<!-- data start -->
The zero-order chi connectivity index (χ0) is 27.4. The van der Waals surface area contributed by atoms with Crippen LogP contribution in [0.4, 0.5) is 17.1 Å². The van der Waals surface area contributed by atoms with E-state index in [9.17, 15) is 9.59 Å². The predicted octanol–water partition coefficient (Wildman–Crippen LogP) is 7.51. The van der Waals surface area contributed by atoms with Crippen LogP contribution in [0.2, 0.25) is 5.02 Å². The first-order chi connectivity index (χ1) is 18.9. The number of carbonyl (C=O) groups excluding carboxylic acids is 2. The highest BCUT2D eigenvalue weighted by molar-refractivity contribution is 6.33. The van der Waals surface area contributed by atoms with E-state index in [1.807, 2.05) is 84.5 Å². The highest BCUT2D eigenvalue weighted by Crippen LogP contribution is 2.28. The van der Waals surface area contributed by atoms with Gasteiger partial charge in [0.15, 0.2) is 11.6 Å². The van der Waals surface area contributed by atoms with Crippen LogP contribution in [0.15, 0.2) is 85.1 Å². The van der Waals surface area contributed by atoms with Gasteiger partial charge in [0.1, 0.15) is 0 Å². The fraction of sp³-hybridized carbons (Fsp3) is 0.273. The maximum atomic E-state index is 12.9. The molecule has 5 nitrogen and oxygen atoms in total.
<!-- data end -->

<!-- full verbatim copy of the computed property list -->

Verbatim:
The zero-order chi connectivity index (χ0) is 27.4. The van der Waals surface area contributed by atoms with Crippen LogP contribution in [0.4, 0.5) is 17.1 Å². The van der Waals surface area contributed by atoms with E-state index in [9.17, 15) is 9.59 Å². The predicted octanol–water partition coefficient (Wildman–Crippen LogP) is 7.51. The van der Waals surface area contributed by atoms with Crippen LogP contribution in [0.2, 0.25) is 5.02 Å². The first-order chi connectivity index (χ1) is 18.9. The number of carbonyl (C=O) groups excluding carboxylic acids is 2. The highest BCUT2D eigenvalue weighted by molar-refractivity contribution is 6.33. The van der Waals surface area contributed by atoms with E-state index in [1.807, 2.05) is 84.5 Å². The highest BCUT2D eigenvalue weighted by Crippen LogP contribution is 2.28. The van der Waals surface area contributed by atoms with Gasteiger partial charge in [0.15, 0.2) is 11.6 Å². The van der Waals surface area contributed by atoms with Crippen LogP contribution in [0.15, 0.2) is 85.1 Å². The van der Waals surface area contributed by atoms with Gasteiger partial charge in [0.1, 0.15) is 0 Å². The fraction of sp³-hybridized carbons (Fsp3) is 0.273. The maximum atomic E-state index is 12.9. The molecule has 5 nitrogen and oxygen atoms in total.